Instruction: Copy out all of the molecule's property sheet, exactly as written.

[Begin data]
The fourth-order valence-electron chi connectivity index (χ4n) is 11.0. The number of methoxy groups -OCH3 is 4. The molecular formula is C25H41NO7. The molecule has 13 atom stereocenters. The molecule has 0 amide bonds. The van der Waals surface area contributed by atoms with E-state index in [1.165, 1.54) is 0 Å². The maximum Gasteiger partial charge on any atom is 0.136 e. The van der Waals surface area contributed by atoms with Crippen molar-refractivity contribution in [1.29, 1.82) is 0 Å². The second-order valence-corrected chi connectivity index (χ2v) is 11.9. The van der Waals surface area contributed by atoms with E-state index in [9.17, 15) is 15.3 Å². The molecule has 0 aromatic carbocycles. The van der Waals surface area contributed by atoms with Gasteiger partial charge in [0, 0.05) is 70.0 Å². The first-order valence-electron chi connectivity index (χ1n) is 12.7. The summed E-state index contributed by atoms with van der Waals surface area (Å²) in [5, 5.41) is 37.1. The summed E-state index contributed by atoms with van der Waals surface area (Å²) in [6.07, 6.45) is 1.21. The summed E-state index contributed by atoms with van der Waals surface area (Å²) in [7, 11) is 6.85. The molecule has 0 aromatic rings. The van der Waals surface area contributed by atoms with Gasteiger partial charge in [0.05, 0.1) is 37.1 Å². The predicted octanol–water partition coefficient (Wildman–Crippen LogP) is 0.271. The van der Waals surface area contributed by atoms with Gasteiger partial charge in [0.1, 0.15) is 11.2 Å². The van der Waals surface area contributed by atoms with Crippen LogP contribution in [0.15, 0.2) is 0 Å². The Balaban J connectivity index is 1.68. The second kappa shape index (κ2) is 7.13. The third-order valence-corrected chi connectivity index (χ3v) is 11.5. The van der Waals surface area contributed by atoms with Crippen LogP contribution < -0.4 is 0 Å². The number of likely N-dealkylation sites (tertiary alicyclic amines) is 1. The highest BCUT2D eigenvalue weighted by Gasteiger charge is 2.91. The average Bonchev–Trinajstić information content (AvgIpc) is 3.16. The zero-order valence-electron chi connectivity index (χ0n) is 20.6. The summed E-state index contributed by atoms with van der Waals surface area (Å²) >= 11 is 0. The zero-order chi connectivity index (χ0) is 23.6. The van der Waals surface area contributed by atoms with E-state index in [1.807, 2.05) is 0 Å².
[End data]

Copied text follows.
The fourth-order valence-electron chi connectivity index (χ4n) is 11.0. The number of methoxy groups -OCH3 is 4. The molecular formula is C25H41NO7. The molecule has 13 atom stereocenters. The molecule has 0 amide bonds. The van der Waals surface area contributed by atoms with E-state index in [1.165, 1.54) is 0 Å². The maximum Gasteiger partial charge on any atom is 0.136 e. The van der Waals surface area contributed by atoms with Crippen molar-refractivity contribution in [1.29, 1.82) is 0 Å². The second-order valence-corrected chi connectivity index (χ2v) is 11.9. The van der Waals surface area contributed by atoms with E-state index in [9.17, 15) is 15.3 Å². The molecule has 0 aromatic carbocycles. The van der Waals surface area contributed by atoms with Gasteiger partial charge in [0, 0.05) is 70.0 Å². The first-order valence-electron chi connectivity index (χ1n) is 12.7. The summed E-state index contributed by atoms with van der Waals surface area (Å²) in [5, 5.41) is 37.1. The summed E-state index contributed by atoms with van der Waals surface area (Å²) in [6.07, 6.45) is 1.21. The summed E-state index contributed by atoms with van der Waals surface area (Å²) in [7, 11) is 6.85. The molecule has 0 aromatic rings. The van der Waals surface area contributed by atoms with Gasteiger partial charge in [0.05, 0.1) is 37.1 Å². The predicted octanol–water partition coefficient (Wildman–Crippen LogP) is 0.271. The van der Waals surface area contributed by atoms with Gasteiger partial charge in [0.1, 0.15) is 11.2 Å². The van der Waals surface area contributed by atoms with Crippen LogP contribution in [0.15, 0.2) is 0 Å². The Balaban J connectivity index is 1.68. The second kappa shape index (κ2) is 7.13. The third-order valence-corrected chi connectivity index (χ3v) is 11.5. The van der Waals surface area contributed by atoms with Crippen LogP contribution < -0.4 is 0 Å². The number of likely N-dealkylation sites (tertiary alicyclic amines) is 1. The highest BCUT2D eigenvalue weighted by Gasteiger charge is 2.91. The average Bonchev–Trinajstić information content (AvgIpc) is 3.16. The zero-order valence-electron chi connectivity index (χ0n) is 20.6. The summed E-state index contributed by atoms with van der Waals surface area (Å²) >= 11 is 0. The zero-order chi connectivity index (χ0) is 23.6. The van der Waals surface area contributed by atoms with E-state index in [1.807, 2.05) is 0 Å².